Quantum transitions at ν=48/19 state.
The electron pair CD can transfer to all the empty orbitals as shown by green arrow pairs. On the other hand the pair GA can transfer to only one site per unit configuration as shown by black arrow pairs in Figure 9 where the red symbol × indicates the forbidden transition. So the pair energy ςGA′ is
(24)ςGA′=-(119)Sforν=4819.
Therein the coefficient 1/19 indicates that the electron pair GA can transfer to one site per 19 Landau orbitals. The energies of the other pairs are calculated, the results of which are
(25)ςFG′=-(319)S,ςEF′=-(519)S,ςDE′=-(719)S,ςCD′=-(919)S,forν=4819.
We calculate the electron pair AB which is placed in the nearest neighboring Landau orbitals as in Figure 9. In order to calculate the energy of the nearest pair, we introduce the following summation T:
(26)T=-∑Δp≠0,-2πℏ/ℓ〈L=1,pA,pB|HI|L=1,pA′,pB′〉×〈L=1,pA′,pB′|HI|L=1,pA,pB〉WG-Wexcite(pA⟶pA′,pB⟶pB′),
where
(27)pB=pA+2πℏℓ,
which is different from (18b). This summation T is positive because the denominator of (26) is negative. The value T is also treated as a parameter because T varies from sample to sample. The pair AB can transfer to any empty state as shown by the red arrow pairs in Figure 9. The number of the empty states is 9 per unit configuration. Accordingly, the pair energy of AB is given by
(28)ςAB′=-(919)T,forν=4819.
The total perturbation energy from all the electron pairs placed in the first and second neighboring Landau orbitals with L=1 is
(29)Eν=48/19pair=(ζAB′+ζCD′+2ζDE′+2ζEF′+2ζFG′+2ζGA′)(Nν=48/19L=110).
Substitution of (24), (25), and (28) into (29) yields
(30)Eν=48/19pair=-((919)T+(4119)S)·(Nν=48/19L=110).
The pair energy per electron for L=1 is
(31)Eν=48/19pairNν=48/19L=1=-((9/19)T+(41/19)S)10.
One more example ν=78/31=2+(16/31) will be examined. The most uniform configuration is shown in Figure 10 where the Landau orbitals with L=0 are not shown. The electron pair CD can transfer to all the empty orbitals as shown by green arrows. On the other hand, the pair JA can transfer to only one site per unit configuration as illustrated by black arrows in Figure 10.
Quantum transitions at ν=78/31 state.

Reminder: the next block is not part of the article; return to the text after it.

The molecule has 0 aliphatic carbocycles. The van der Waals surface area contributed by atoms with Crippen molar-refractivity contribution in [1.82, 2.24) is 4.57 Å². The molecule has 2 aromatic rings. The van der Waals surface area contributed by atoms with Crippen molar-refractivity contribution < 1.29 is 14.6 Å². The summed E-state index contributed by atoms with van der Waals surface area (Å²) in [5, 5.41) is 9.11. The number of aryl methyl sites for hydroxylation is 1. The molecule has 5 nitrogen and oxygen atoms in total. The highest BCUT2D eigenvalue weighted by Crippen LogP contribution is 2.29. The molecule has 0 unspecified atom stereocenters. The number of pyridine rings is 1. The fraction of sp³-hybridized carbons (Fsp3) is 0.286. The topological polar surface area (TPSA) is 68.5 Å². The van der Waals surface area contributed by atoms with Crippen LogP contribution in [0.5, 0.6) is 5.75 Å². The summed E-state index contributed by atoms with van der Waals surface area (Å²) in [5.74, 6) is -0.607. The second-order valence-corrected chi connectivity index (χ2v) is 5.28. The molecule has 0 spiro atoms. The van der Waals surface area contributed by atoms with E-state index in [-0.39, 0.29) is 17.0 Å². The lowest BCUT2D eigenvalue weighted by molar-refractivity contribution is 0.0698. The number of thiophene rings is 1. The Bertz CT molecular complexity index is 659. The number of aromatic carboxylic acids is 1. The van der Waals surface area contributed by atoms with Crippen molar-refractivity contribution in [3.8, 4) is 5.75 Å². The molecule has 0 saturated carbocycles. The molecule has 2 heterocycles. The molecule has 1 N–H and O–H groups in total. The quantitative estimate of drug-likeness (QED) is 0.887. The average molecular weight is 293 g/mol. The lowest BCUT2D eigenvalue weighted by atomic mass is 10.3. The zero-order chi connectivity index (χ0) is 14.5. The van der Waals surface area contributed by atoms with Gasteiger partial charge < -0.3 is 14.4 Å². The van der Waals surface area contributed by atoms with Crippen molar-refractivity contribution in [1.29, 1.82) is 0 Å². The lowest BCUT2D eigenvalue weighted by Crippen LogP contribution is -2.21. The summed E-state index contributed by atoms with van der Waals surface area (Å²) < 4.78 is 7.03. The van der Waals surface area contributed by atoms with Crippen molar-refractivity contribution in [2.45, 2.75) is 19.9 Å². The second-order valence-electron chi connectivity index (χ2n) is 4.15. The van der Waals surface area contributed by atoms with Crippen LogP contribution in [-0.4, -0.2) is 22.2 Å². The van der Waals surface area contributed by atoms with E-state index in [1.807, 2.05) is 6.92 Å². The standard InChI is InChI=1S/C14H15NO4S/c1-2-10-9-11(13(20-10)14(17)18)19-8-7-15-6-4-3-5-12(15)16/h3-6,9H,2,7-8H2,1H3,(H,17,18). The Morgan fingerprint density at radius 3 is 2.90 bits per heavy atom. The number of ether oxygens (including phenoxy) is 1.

Accordingly, the pair energy ςJA′′ is
(32)ςJA′′=-(131)Sforν=7831.
The perturbation energies of the other second nearest pairs are given by
(33)ςIJ′′=-(331)S,ςHI′′=-(531)S,ςGH′′=-(731)S,ςFG′′=-(931)S,ςEF′′=-(1131)S,ςDE′′=-(1331)S,ςCD′′=-(1531)S,forν=7831.
The electron pair AB can transfer to any empty state as shown by the red arrows in Figure 10. The number of the empty states is 15 per unit configuration. Accordingly, the pair energy of AB is given by
(34)ςAB′′=-(1531)Tforν=7831.
The total perturbation energy from all the electron pairs placed in the first and second neighboring Landau orbitals with L=1 is
(35)Eν=78/31pair=(ζAB′′+ζCD′′+2ζDE′′+2ζEF′′+2ζFG′′+2ζGH′′+2ζHI′′+2ζIJ′′+2ζJA′′)×(Nν=78/31L=116).
Substitution of (32), (33), and (34) into (35) yields
(36)Eν=78/31pair=-((1531)T+(11331)S)·(Nν=78/31L=116).
The pair energy per electron for L=1 is
(37)Eν=78/31pairNν=78/31L=1=-((15/31)T+(113/31)S)16forν=7831.
This filling factor ν=78/31=2.5161⋯ is close to ν=5/2. The difference between ν=5/2 and 78/31 is about 0.6%. We compare the perturbation energy of the first and second nearest pairs per electron between ν=5/2 and 78/31:
(38)Eν=5/2pairNν=5/2L=1-Eν=78/31pairNν=78/31L=1=(T-9S)(15496).
From (38) the pair energy at ν=5/2 is lower (or higher) than that at ν=78/31 for T-9S<0 (or T-9S>0). We examine the following two Cases 1 and 2.
In this case, the perturbation energy of the first and second pairs per electron is
(39)Eν=5/2pairNν=5/2L=1≪Eν=78/31pairNν=78/31L=1.
Accordingly the pair energy at ν=5/2 is sufficiently lower than that in the neighborhood of ν=5/2. So the ν=5/2 state is very stable and the Hall plateau appears at ν=5/2.
In this case, the ν=5/2 Hall plateau does not appear because the pair energy at ν=5/2 is higher than that in its neighborhood.
Thus the FQH state is sensitive to the relative value of S and T which is dependent on the materials, thickness of the conducting layer, device structure, and so on. In the next section, we discuss the sample dependent phenomena based on the theory obtained above.
4. Sample Dependent Phenomena
For example, the 5/2 and 7/2 Hall plateaus do not exist on the red curve of Hall conductance obtained by Dean et al. in the article [35] as seen in Figure 11. On the other hand, the experimental results in Figures 1–3 indicate the appearance of the 5/2 and 7/2 Hall plateaus. Thus, the appearance or disappearance of the ν=5/2 and 7/2 plateaus seems to depend upon the samples used in the experiments.
Plateaus of Hall conductance and local minima of diagonal resistance in the experimental results of [35].
(Note: we point out similar phenomena at ν=1/2. The Hall plateau appears at ν=1/2 in the experimental results [36–40] but disappears in the ordinal experiments for example in the article [34].)
According to our theory examined in Section 3, this property comes from the relative value of S and T.
5. FQH States at Filling Factors <inline-formula>